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That is, it's twice the radius where the radius is from the centre of the sun to some edge. But what is that edge?

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In addition to the other great answers here, you can use total solar eclipses and Baily's Beads to measure solar diameter: – barrycarter Jan 4 at 21:04
up vote 6 down vote accepted

Fusion reactions taking place inside the core of the star produce a huge amount of energy, most of which becomes heat. These reactions are not evenly distributed through the star and so there are phenomena such as sun spots and solar flares, however the total amount of energy produced tends to be reasonably constant.

I would say that the edge is defined by the average point where the gravity reaches equilibrium with the pressure of the star's super-heated gases (as a result of internal fusion).

See the picture of the Sun on Wikipedia

That edge/balance will change when the sun begins to run low on hydrogen. At this time, the reactions inside the star will change causing it to become become a giant red star.

I guess you could compare it with the surface of sea water on Earth. It's technically not still and stable, but we can calculate an average value of the sea level. And it is because it's an average value that we can rely on that to determine altitude and earth radius as well.

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Thank you Donald.McLean for completing my answer with more scientific terms. – Thibault Dec 5 '13 at 15:55
This is a very confusing answer, it defines the edge as the point of hydrostatic equilibrium... but stable stars tend to be at least near hydrostatic equilibrium everywhere, so there is no apparent reason why this definition would unambiguously pick out the "edge". – Stan Liou Mar 15 '14 at 12:45
The whole of the Sun is in an equilibrium between pressure (gradient) and gravity. – Rob Jeffries Dec 18 '14 at 19:56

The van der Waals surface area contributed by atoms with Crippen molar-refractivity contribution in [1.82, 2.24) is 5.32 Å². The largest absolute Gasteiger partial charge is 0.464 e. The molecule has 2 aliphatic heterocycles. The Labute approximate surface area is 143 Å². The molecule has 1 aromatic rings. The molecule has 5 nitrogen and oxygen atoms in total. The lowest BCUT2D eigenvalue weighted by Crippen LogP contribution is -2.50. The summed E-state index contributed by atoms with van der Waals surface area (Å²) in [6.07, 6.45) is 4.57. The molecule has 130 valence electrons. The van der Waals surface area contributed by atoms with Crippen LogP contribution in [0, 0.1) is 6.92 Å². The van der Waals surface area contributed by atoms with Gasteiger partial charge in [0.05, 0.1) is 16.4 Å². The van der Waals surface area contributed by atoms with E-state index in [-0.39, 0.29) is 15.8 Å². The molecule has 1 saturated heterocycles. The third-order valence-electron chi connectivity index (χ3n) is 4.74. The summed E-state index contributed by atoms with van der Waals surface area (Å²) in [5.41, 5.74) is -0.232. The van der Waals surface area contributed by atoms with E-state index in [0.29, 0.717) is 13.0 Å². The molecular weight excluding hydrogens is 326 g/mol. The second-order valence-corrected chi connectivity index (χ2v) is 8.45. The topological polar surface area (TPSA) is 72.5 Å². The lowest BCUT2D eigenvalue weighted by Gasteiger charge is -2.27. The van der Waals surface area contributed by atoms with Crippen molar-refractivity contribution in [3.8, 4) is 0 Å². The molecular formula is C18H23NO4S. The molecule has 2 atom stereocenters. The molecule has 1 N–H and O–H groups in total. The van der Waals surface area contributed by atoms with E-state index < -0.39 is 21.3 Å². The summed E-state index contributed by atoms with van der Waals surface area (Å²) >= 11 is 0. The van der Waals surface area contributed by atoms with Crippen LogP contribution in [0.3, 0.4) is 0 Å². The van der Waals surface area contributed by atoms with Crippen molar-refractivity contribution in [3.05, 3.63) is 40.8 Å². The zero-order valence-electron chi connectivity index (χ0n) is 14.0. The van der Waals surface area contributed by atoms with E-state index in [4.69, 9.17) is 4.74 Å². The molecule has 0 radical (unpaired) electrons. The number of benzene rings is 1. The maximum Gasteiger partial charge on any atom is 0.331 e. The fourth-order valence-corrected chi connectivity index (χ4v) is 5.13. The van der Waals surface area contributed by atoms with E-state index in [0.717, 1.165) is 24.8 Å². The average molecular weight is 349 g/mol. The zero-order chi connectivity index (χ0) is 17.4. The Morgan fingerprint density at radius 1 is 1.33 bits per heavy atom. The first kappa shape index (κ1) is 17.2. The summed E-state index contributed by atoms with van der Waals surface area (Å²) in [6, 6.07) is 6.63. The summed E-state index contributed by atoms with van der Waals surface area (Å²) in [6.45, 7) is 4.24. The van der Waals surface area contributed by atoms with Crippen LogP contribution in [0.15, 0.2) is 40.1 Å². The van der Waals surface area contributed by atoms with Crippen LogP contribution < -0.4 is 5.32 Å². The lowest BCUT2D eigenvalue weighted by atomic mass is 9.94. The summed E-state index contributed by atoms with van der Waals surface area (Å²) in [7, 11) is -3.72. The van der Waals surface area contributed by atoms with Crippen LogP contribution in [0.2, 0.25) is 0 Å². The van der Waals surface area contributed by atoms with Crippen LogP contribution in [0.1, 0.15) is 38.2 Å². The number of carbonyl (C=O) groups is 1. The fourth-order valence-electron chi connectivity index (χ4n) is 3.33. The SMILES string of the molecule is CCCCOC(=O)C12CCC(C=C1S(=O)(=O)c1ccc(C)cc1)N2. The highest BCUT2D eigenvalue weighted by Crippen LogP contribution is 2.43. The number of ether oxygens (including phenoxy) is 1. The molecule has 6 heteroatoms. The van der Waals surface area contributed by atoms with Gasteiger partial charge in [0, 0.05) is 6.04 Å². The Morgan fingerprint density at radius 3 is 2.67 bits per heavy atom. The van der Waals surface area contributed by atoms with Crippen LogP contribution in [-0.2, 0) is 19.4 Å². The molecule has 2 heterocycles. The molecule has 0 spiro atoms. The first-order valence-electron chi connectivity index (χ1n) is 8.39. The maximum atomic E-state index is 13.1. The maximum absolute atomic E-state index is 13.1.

As said above, all of the Sun is in hydrostatic equilibrium. The physical principle that defines the surface is really the transition from optically thick to optically thin material. – Warrick Dec 22 '14 at 6:44

Most literature will define the diameter of the Sun up to the photosphere, the layer of the solar atmosphere you would see if you were to observe the Sun in white light.

The base of the Photosphere is defined as the region where the optical depth is around 2/3, or the region where the plasma becomes transparent to most optical light wavelengths.

Of course the true edge of the solar atmosphere could be considered as the heliopause, where the direct influence of the Sun's magnetic field and solar wind end and interstellar space begins.

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I thought I'd contribute an answer because there's a very recent paper on the subject:

Measuring the solar radius from space during the 2012 Venus Transit

It appeared in my RSS feeds this morning! A related writeup is online at the HMI website.

To answer the question, this measurement uses the transit of Venus to fit the limb-darkening law of the Sun. That is, the Sun is a bit fainter the further from the centre that you look. As you reach the optically thinner layers near the "surface", the brightness falls off rapidly, towards zero in the vacuum of space. The inflection point of the curve (as a function of distance from the centre of the disk) is a reasonable estimate of the "radius". As pointed out elsewhere, the value changes depending on which wavelength you use, but only by a few hundred km, compared to the Sun's overall radius of about 700 000km (actually more like 695 946 km), so the uncertainty is at or below the 0.1% level. Phil Plait wrote about a similar measurement (by the same team, I believe) that used the transits of Mercury in 2003 and 2006.

Finally, the team also used the limb-darkening (I think) to measure how round the Sun is. i.e. the diameter from top-to-bottom versus left-to-right. Answer: the Sun is very very round, with the radii differing by a few parts per million.

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Look at the Sun. You shouldn't do this directly with the naked eye, but you can do so through a very dark filter, or project a suitably dark image through a pinhole. You can even find photos of the Sun on the internet.

What you see is a disk, uniformly bright and with a sharp boundary, surrounded by a comparatively much darker sky. The bright region is the part we consider the Sun, and that's how we get the radius.

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A sensibly experimentalist answer. – Stan Liou Mar 15 '14 at 12:45
Except you would get a wavelength dependent answer. – Rob Jeffries Dec 18 '14 at 19:58

The radius of the Sun depends highly on which wavelength you are looking (well, taking a photo). In each of them, you'll have a well defined sharp boundary as explained by Zsbán Ambrus in his answer, but it is not the same: it varies with the wavelenght.

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